Inferring that the 91 in his name is the year when he was born.
     
  17. Mar 11, 2006 #16

    andrevdh

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    Yes raizen you've got it! Note that my [itex]v_{yo}[/itex] comes to the same as yours.
     
  18. Mar 11, 2006 #17
    :tongue2: ......................
     
  19. Mar 11, 2006 #18
    tnx for the help!!! o:)
     
  20. Mar 11, 2006 #19

    andrevdh

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    It's a pleasure.
     
  21. Mar 13, 2006 #20
    i got two more problems, hope you could help. more projectile problems...(sigh), i dunno how to start, hoping you guys could help me with the initial steps...


    1. a missile is fired with a launch velocity of 15,000 ft/s at a target 1,200 miles away. at what angle must it be fired to hit the target? how long after it is fired will the target be hit.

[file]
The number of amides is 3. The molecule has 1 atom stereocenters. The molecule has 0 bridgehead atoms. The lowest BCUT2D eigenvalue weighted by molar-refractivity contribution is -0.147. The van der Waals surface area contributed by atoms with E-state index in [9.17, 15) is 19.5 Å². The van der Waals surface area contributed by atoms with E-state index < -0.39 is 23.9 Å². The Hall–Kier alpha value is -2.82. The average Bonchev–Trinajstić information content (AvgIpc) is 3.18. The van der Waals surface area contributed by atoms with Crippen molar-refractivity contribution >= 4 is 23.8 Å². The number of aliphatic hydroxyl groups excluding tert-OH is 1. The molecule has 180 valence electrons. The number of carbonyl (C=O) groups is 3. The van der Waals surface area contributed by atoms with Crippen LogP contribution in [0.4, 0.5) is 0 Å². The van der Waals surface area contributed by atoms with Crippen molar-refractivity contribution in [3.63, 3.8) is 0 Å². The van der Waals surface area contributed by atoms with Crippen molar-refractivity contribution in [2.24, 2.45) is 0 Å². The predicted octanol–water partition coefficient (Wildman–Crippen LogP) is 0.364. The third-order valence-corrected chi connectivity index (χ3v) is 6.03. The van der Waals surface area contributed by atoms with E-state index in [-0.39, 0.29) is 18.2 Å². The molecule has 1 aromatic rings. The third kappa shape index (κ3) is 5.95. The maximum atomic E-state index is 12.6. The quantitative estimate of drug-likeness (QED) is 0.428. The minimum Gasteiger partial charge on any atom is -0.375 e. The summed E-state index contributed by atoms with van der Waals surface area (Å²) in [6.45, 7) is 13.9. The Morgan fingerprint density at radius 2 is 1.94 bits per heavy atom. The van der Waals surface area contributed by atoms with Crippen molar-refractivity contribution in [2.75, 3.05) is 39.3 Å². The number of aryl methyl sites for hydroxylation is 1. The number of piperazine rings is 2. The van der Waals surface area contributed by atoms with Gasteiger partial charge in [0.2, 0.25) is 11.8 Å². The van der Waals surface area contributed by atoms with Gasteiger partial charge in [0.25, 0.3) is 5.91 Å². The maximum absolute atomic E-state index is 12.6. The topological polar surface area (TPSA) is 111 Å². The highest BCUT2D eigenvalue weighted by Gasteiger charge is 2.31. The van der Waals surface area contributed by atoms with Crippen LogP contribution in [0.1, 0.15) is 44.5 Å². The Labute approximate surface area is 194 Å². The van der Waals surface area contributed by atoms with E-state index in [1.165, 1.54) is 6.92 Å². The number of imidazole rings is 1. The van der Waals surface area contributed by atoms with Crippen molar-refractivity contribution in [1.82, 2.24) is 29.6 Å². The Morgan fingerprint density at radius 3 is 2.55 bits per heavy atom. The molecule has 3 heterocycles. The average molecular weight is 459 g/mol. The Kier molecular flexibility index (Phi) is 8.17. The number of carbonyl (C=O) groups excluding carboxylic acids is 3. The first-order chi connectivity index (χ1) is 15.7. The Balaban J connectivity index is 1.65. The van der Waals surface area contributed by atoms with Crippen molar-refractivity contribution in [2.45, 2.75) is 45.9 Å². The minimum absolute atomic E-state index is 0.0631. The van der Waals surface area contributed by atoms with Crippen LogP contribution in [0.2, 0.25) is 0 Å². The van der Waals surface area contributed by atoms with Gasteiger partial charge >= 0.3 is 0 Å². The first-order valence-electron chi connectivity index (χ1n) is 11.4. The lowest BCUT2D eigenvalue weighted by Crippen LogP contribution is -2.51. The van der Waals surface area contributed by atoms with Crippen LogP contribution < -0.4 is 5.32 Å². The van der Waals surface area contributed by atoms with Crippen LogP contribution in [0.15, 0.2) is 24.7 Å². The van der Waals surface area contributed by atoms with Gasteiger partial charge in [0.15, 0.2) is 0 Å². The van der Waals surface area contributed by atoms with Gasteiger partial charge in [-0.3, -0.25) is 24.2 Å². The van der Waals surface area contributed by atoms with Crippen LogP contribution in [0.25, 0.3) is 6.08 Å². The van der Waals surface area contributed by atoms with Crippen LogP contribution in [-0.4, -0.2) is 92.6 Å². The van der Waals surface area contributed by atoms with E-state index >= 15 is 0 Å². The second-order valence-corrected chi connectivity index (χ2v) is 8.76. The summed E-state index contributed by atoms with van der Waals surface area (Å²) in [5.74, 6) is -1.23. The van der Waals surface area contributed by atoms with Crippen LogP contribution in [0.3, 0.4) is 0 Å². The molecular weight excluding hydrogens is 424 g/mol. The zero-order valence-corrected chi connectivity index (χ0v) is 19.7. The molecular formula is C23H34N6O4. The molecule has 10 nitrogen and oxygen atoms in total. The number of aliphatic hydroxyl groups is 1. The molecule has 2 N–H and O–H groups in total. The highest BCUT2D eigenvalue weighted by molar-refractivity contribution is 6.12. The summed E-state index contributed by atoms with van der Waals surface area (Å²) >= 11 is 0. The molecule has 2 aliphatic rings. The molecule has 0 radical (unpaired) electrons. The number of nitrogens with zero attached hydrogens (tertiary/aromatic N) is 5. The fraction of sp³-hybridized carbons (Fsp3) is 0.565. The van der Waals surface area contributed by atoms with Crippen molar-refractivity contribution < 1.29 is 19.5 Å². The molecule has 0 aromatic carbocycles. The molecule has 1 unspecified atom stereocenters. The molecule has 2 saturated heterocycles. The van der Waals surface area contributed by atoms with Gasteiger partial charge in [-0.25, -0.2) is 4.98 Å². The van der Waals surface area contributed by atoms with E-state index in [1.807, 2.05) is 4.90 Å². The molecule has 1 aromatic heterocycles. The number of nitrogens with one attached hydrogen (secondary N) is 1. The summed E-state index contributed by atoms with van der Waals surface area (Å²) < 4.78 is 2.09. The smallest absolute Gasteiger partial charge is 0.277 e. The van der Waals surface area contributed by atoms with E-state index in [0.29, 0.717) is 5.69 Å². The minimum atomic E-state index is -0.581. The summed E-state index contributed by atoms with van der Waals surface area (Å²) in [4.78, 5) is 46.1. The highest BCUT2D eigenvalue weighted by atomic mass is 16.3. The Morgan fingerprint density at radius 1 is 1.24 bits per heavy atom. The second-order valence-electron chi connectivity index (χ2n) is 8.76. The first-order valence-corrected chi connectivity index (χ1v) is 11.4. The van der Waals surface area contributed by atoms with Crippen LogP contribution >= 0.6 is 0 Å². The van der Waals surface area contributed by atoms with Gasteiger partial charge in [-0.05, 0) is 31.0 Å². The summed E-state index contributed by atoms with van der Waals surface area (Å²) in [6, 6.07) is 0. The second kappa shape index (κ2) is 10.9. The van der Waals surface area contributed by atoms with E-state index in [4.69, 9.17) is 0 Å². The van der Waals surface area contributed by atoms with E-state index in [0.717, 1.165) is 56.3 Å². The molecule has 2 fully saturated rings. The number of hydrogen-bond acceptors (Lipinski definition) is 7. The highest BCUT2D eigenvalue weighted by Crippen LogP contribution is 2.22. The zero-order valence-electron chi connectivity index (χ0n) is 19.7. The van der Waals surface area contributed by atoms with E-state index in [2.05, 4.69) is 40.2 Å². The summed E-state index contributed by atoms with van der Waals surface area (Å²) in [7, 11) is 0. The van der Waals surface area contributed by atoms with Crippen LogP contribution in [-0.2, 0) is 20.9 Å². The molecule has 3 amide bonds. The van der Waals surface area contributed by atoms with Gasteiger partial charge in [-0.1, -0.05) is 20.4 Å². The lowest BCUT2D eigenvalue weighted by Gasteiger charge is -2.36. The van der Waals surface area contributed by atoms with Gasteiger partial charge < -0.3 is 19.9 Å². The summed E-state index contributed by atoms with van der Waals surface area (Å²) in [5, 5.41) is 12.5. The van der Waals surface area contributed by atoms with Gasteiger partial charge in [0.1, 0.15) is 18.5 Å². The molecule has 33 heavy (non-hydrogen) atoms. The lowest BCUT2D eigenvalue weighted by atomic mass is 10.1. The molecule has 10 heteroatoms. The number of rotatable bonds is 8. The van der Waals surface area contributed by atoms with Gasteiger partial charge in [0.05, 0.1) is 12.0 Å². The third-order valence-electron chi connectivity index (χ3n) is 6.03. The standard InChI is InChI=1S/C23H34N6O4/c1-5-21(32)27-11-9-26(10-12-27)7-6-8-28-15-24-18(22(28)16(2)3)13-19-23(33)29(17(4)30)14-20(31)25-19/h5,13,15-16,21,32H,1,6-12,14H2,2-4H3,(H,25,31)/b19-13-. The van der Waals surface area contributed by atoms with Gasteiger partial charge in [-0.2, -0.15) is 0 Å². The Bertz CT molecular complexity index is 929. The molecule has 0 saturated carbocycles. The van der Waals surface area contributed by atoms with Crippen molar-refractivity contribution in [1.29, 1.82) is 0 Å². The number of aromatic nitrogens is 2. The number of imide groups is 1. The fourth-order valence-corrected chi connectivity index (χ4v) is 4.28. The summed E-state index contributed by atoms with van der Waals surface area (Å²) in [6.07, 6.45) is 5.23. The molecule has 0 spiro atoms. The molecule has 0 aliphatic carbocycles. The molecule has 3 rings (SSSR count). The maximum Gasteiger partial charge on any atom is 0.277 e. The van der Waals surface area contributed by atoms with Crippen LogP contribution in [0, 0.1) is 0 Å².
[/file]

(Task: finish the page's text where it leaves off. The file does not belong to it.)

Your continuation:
2. a projectile is fired at an angle of 30 degrees above the horizontal from the top of a cliff 600 ft. high : the initial speed of the projectile is 2000 ft/s. how far will the projectile move horizontally before it hits level grained at the base of the cliff?
     
  22. Mar 14, 2006 #21

    andrevdh

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    1. Using for the x-velocity component of the projectile
    [itex]v_x=v_o\cos(\theta_o)[/itex]
    you can obtain an equation for the flight time. Use this time
    in the equation for [itex]y=o[/itex]

    2. For this the y velocity component is given by
    [itex]v_y=v_o\sin(\theta_o)[/itex]
    Use this and the fact that when it lands
    [itex]y=-600[/itex]
     
  23. Mar 14, 2006 #22
    ok, what is did was to first convert ft and miles to meters. using the formula you gave v(sub)x = v(sub)o cos (thetha)